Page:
I completed the Certificate in Oral Health Education. I decided to do this as I thought communicating with patients on a one-to-one basis would be good experience, and I wanted it to help towards the next step in my career.

There are so many routes you can take once you have gained your dental nursing qualification. What options did you feel you had? Which did you choose, and why?

For a while, I thought about becoming a practice manager, as I liked the idea of helping to run things – but I realised that this route wasn’t for me, as I wanted to be a lot more hands-on with patients rather than working behind the scenes in an office. In the end, I chose to go to university to study Oral Health Science, with the aim of qualifying as a dental hygienist. I get to treat my own patients and build a rapport with them while improving their oral health and overall wellbeing, which – as I mentioned – is something I’ve always enjoyed.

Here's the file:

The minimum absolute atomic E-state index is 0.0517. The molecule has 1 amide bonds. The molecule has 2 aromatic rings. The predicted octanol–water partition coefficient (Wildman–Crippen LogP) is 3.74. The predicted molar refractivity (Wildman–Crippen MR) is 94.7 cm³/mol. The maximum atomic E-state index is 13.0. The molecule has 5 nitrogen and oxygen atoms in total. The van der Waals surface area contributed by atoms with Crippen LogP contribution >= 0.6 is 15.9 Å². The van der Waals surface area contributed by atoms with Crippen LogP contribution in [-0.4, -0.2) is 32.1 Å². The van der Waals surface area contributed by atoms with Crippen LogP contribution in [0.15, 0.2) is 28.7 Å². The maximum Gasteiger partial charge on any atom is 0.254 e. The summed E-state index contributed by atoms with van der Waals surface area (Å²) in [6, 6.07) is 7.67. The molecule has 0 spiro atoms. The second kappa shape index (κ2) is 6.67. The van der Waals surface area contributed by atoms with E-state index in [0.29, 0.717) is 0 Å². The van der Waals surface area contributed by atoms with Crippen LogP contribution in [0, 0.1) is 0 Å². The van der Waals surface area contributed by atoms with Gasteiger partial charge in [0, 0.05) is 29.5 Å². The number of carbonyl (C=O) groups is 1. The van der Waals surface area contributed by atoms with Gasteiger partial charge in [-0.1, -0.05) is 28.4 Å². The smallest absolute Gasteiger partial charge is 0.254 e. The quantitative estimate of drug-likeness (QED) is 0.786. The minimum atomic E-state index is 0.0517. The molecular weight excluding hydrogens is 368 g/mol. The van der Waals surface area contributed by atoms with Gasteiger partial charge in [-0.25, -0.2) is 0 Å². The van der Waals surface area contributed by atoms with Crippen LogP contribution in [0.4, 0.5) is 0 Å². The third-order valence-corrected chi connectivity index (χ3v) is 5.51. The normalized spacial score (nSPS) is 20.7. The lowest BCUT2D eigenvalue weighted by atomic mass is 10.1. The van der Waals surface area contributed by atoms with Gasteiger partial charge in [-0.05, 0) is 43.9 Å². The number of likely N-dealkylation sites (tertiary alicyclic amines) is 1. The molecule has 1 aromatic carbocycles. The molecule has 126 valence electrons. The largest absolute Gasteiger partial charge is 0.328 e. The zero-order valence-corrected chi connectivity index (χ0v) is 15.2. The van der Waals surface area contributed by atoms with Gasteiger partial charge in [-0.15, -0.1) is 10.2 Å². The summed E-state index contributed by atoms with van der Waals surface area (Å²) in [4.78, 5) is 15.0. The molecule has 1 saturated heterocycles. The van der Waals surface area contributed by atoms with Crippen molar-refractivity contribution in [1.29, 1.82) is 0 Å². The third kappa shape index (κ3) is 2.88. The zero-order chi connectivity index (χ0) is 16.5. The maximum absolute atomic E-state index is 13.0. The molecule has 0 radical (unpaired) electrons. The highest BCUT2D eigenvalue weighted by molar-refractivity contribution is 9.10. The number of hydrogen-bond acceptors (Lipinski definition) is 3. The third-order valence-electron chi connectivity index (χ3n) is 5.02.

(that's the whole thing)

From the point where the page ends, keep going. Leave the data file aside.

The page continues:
Once you knew what you wanted to do, it was then time to apply! What qualifications did you have when you applied? How was the application process, including any interview/s you had?

I applied to the University of Essex using UCAS. The qualifications I had when I applied were my GCSES, my Level 3 Diploma in Dental Nursing and a Certificate in Oral Health Education. The application process was fairly straightforward, although I found the personal statement the hardest part, as I wanted it to stand out from the rest. I managed to get an interview at the University of Essex. The interview day was nerve-wracking, but everyone was really friendly, which put me at ease.